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Demerara sugar is a type of unrefined sugar with a large grain and a pale to golden yellow color. It is suitable for a number of cooking and baking projects, and tends to be very popular as a sweetener for tea and coffee. Many grocers stock demerara sugar along with other specialty sugars, often in small packages for consumers who simply want to experiment with it. It is also ubiquitous in coffee houses, often in single serving packets along with other sweeteners.
The sugar is named after a once-colonized area in the now-independent country of Guyana, which first began producing and selling the sugar in large volume. The bulk of demerara production now takes place on the island of Mauritius, but the name appears to have endured. It is extracted primarily from sugar cane, rather than sugar beets, and tends to be more expensive than refined sugars as a result. The minimal processing gives demerara sugar a unique flavor and texture.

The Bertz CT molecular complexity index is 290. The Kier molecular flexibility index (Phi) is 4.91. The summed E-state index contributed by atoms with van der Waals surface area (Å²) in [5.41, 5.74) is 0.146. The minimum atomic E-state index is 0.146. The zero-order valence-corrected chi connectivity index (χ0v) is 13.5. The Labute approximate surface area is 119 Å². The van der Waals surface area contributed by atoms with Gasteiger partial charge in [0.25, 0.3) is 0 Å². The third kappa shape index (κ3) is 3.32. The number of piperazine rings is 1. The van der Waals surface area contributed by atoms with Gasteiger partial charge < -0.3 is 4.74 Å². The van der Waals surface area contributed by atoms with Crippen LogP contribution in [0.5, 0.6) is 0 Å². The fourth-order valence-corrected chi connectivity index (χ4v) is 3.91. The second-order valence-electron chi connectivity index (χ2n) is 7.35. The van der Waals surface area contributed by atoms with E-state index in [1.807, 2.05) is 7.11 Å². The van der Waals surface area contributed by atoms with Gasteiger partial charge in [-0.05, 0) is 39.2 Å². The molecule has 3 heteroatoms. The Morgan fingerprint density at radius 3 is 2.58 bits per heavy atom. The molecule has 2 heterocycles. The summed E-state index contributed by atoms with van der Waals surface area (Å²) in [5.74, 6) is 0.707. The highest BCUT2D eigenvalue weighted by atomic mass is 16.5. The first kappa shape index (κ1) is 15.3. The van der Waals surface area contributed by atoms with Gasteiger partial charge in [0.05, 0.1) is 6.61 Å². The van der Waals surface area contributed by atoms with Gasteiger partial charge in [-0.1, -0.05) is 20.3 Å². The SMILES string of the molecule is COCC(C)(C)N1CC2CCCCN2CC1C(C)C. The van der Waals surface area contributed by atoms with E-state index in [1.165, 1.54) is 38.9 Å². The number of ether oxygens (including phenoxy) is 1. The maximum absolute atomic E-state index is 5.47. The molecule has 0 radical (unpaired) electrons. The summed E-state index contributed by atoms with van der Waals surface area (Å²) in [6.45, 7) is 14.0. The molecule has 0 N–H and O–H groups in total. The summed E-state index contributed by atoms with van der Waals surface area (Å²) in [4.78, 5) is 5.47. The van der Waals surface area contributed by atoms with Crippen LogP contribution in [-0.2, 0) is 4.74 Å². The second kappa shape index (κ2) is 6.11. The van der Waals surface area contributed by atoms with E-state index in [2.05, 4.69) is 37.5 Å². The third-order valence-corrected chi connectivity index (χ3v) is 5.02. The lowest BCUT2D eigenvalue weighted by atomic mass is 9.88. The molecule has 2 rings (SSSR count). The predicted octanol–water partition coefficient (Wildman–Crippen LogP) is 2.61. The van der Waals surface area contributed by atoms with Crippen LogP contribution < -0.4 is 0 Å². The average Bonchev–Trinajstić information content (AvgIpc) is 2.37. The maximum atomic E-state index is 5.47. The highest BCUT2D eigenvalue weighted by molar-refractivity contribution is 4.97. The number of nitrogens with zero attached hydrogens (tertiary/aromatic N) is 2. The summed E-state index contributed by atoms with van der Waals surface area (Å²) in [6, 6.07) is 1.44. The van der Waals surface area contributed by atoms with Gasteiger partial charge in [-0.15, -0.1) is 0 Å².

To make demerara sugar, sugar producers press sugar cane and steam the juice of the first pressing to form thick cane syrup. The cane syrup is allowed to dehydrate, leaving behind large golden brown crystals of sugar. Demerara sugar is not refined, so it has a rich, creamy, molasses-like flavor which enhances baked goods. The large grains also remain crunchy through cooking, which makes demerara sugar a great choice of sprinkled topping on scones and similar dishes which might otherwise have a uniform texture.
Another version of the sugar, known as London demerara, is actually refined sugar with added molasses, rather than raw sugar. London demerara retains the crunchy, big grain of demerara sugar, but the flavor tends to be less complex, and it is not always safe for vegetarians, since bone meal is sometimes used in the refining process.
Although demerara makes an excellent textural addition to recipes, it should not substitute for certain sugars. Recipes which call for confectioner's or caster sugar should not be made with demerara, since the sugar will have a negative impact on the end texture. In addition, the sugar will discolor meringues and other pale, fine foods, and it tends not to make terribly good caramels. If a more molasses-like flavor is desired in baked goods without the crunch of demerara sugar, pure molasses can always be added to a recipe, as long as cooks remember to cut down on the sugar so that the dish will not be too sweet.